Monday, October 24, 2016

How to age Siberian Accentors?

Siberian Accentors at Muraviovka Park (October): top: juvenile-type, bottom: adult-type
Siberian Accentors Prunella montanella are rather common migrants at Muraviovka Park in Far East Russia. In Europe, however, they occur only as extremely rare vagrants. At least, until October 2016. Right now, there seems to be an influx of Siberian Accentors, with more records in two weeks than during the previous 100 years! You can read the full story here or here (in German).
Their occurrence in Europe fits the phenological pattern of birds ringed at Muraviovka Park, which lies at more or less the same latitude like e.g. Leipzig, Brussels or London. Most birds occur during the first half of October.
Phenology of Siberian Accentors at Muraviovka Park based on standardized bird ringing
(spring 2013,2015,2016; autumn 2011-2015)
Caused by the lack of reference material, determining the age of Siberian Accentors was not covered well in recent literature. It is widely assumed that ageing should be possible based on the criteria used for Dunnocks Prunella modularis. A very nice photo documentation for Dunnocks can be found here in the Ringer´s DigiGuide.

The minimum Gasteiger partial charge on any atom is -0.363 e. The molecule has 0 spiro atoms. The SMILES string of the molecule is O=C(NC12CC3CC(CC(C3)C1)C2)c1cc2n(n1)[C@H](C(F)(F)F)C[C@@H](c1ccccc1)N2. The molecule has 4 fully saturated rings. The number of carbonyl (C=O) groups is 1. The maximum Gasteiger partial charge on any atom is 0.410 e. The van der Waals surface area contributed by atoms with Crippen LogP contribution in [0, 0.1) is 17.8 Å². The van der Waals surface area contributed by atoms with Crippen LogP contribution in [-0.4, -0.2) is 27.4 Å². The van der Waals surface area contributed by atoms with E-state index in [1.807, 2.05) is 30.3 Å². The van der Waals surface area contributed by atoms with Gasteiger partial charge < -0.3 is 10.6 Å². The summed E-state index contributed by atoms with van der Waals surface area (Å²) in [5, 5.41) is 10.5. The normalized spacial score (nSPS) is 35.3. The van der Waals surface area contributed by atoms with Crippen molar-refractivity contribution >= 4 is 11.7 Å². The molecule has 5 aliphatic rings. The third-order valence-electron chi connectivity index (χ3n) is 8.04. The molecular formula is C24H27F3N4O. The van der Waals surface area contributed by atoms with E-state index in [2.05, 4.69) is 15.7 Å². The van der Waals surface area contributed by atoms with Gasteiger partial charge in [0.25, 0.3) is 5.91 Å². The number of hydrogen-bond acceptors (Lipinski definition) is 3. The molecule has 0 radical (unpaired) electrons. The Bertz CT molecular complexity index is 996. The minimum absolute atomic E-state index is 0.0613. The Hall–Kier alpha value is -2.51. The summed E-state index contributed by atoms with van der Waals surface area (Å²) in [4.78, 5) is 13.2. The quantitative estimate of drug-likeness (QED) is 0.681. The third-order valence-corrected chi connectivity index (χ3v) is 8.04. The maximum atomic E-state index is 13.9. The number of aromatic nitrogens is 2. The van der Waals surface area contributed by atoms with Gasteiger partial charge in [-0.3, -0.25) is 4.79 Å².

Since we have ringed more than 400 Siberian Accentors within the Amur Bird Project at Muraviovka Park, we would like to share our impressions about variability and possible criteria for ageing. However, we have to highlight that we never trapped a bird of known age (e.g. a ringed re-trap) - so all the features listed below are only suggestions. We are very happy to read your comments!

three left: juvenile-type; three right: adult-type
Iris colour: juvenile-type olive-brown; adult-type warm reddish-brown

Shape of greater coverts: juvenile-type narrower, edged rufous-brown; adult-type broader, edged grey-brown

Tips of greater coverts: juvenile-type buffish or yellowish, much wider; adult-type whitish, narrower

Shape of tail feathers: juvenile-type worn, more pointed; adult-type rather fresh, broader, more rounded
three left: juvenile-type; three right: adult-type
It seems that many (most?) juveniles retained all juvenile greater coverts, while adult-type birds showed all coverts uniformly edged whitish. However, there have been individuals that did not match the pattern. Please comment - we would like to learn more!

Arend & Wieland Heim

All photo© Arend Heim

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